A little more puzzle solving, and the player will reach the top, where they’re met with a final decision on escaping Friar’s Keep. The puzzles up to this point are pretty straightforward. The player finds a key or combines some items to get past the next cell door. Though they slightly increase in complexity, the puzzle solving aspect becomes repetitive and doesn’t offer much variation. Once at the top (and sparing the spoilers), a heavy choice must be made, resulting in an open portal that aids Kian in his escape and narrowly avoiding Commander Vamon. Once completed, the chapter will change over to our other protagonist, Zoe. This next part taking place in Stark in the year 2220, is cinematic-heavy. Aside from a few player responses, there’s a lengthy (a little too lengthy) conversation between Zoe and her therapist, where she recalls past events in a timeline that spans the game series. I found myself skipping the dialogue to get to the action despite the pretty scenery and interesting camera shots. The player may examine the office, then exit to the city of Europolis, which is a bustling, living, breathing cyberpunk vista. People are working the food stands, the guards are harassing people, and political campaign signs are sporadic and imposing.
From this point, the player will meet Zoe’s ex-boyfriend, guide Zoe through a day of work, and put in some volunteer time with the political campaign. Personally, I wanted to tell him to bother someone else about bringing him lunch, but that choice was not presented, weakening my player-character connection with Zoe. Queenie, a local influential figure in the Chinese community, asks Zoe to look into the disappearance of a girl named Hanna Roth, prompting the player to begin the next part of their quest. The second chapter of Dreamfall begins strong, opens Zoe’s story a little slow, but makes up for it with character interaction. Zoe will meet many people and become tangled in a story with many twists and turns. Dreamfall strengthens its gameplay with a rich character roster, and plenty of interaction, but with a limited influence by the player. It’s understandable that the developer wanted to guide the player and the character through their story, but offering the player the chance to influence it is limited by allowing the player to respond after a few paragraphs of dialogue. After this, the story direction is very controlled by the developer, and it comes off more linear than a story that could allow the player more control of the direction. Perhaps that’s what they planned, but it’s easy to misconceive the game concept thinking it’s something like Mass Effect where every couple of sentences the player character can respond, altering their disposition and changing dialogue opportunities for the rest of the game. Claiming that the player influences the story, but offering a limited amount of turning points, detracts from personal player investment in the characters and story. Chapter 2 of Dreamfall Chapters concludes with Zoe being spied on by a creep listening in on her conversation with her ex, leaving us with a more impacting cliffhanger than the conclusion of the first chapter.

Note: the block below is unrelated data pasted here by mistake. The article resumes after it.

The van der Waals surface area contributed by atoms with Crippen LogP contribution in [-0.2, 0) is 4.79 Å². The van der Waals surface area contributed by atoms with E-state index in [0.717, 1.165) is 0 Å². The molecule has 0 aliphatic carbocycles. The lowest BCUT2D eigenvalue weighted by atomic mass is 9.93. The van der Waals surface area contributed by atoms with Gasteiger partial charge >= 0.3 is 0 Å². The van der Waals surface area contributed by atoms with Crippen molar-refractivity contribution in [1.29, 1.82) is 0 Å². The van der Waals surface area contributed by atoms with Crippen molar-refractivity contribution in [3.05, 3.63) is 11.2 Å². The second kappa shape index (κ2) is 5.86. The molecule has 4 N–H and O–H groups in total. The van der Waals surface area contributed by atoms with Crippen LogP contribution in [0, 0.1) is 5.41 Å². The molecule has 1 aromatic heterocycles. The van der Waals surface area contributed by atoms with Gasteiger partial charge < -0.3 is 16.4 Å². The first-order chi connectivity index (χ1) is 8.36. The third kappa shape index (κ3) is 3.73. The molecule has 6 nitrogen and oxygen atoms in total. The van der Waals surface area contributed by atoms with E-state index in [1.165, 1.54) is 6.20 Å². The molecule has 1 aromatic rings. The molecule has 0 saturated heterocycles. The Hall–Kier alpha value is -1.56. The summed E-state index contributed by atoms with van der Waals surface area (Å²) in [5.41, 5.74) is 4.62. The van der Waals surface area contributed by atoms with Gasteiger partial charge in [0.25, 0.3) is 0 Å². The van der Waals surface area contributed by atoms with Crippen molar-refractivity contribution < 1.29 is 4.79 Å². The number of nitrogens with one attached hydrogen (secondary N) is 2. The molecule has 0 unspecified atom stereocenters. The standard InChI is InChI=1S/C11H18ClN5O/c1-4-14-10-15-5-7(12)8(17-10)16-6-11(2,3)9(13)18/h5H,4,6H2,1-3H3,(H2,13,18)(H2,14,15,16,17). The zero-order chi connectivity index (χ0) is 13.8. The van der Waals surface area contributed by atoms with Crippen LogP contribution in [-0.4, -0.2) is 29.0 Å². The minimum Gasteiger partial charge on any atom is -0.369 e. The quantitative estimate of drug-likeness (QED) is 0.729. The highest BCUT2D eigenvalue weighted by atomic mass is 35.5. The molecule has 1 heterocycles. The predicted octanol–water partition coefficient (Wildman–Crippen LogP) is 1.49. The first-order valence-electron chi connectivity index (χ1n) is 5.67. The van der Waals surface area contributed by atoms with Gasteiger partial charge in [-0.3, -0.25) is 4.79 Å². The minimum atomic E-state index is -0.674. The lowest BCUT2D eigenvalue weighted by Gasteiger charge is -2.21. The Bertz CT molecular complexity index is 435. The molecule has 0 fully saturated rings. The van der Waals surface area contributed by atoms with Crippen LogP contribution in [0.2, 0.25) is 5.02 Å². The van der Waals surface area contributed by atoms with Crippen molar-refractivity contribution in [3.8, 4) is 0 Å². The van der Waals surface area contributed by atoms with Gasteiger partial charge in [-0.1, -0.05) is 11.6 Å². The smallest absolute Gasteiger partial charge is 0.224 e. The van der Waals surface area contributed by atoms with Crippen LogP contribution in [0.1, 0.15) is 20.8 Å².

Dreamfall Chapters starts off with a slow pace, letting characters feel exactly what Zoe is experiencing. Ensnared in a strange epic that spans the realms, and brings many characters to meet, places to explore, and puzzles to solve. There’s no telling exactly where this interactive story will take you, and the variety in game levels, characters, and dialogue will provide an extremely unique, diverse, and creative experience that’s like no other. Dreamfall, since The Longest Journey in 1999, has been weaving an intricate tale of a fully-realized fantasy world full of rich culture and characters, there’s no doubt this five-book game series will pull players through a whirlwind of lush story and excitement. After a resoundingly successful Kickstarter campaign back in 2013, Red Thread is making sure Dreamfall Chapters is a title to be proud of. In the second part of Dreamfall Chapters, we discover that the title only picks up steam, and will surely involve us in a wild story like no other.